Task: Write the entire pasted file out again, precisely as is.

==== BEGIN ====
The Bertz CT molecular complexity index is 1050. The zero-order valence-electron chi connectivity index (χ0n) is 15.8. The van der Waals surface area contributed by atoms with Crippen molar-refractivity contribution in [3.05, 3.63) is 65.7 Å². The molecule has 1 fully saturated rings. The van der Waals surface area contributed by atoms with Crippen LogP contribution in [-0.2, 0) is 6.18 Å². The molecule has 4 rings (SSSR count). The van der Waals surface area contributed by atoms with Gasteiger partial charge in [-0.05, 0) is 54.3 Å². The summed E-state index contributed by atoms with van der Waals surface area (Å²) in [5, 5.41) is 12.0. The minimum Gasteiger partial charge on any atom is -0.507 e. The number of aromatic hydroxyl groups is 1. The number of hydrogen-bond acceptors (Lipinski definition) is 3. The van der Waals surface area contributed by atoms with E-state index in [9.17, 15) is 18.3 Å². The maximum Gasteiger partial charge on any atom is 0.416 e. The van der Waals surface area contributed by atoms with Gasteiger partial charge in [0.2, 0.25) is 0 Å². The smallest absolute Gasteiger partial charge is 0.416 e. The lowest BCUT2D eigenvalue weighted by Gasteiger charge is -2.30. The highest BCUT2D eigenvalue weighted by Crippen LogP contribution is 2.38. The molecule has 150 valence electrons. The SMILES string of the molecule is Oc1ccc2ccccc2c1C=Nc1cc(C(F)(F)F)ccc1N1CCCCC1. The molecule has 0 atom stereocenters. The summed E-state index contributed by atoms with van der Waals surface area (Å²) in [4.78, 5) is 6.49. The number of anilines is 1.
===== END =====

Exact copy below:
The Bertz CT molecular complexity index is 1050. The zero-order valence-electron chi connectivity index (χ0n) is 15.8. The van der Waals surface area contributed by atoms with Crippen molar-refractivity contribution in [3.05, 3.63) is 65.7 Å². The molecule has 1 fully saturated rings. The van der Waals surface area contributed by atoms with Crippen LogP contribution in [-0.2, 0) is 6.18 Å². The molecule has 4 rings (SSSR count). The van der Waals surface area contributed by atoms with Gasteiger partial charge in [-0.05, 0) is 54.3 Å². The summed E-state index contributed by atoms with van der Waals surface area (Å²) in [5, 5.41) is 12.0. The minimum Gasteiger partial charge on any atom is -0.507 e. The number of aromatic hydroxyl groups is 1. The number of hydrogen-bond acceptors (Lipinski definition) is 3. The van der Waals surface area contributed by atoms with E-state index in [9.17, 15) is 18.3 Å². The maximum Gasteiger partial charge on any atom is 0.416 e. The van der Waals surface area contributed by atoms with Gasteiger partial charge in [0.2, 0.25) is 0 Å². The smallest absolute Gasteiger partial charge is 0.416 e. The lowest BCUT2D eigenvalue weighted by Gasteiger charge is -2.30. The highest BCUT2D eigenvalue weighted by Crippen LogP contribution is 2.38. The molecule has 150 valence electrons. The SMILES string of the molecule is Oc1ccc2ccccc2c1C=Nc1cc(C(F)(F)F)ccc1N1CCCCC1. The molecule has 0 atom stereocenters. The summed E-state index contributed by atoms with van der Waals surface area (Å²) in [4.78, 5) is 6.49. The number of anilines is 1.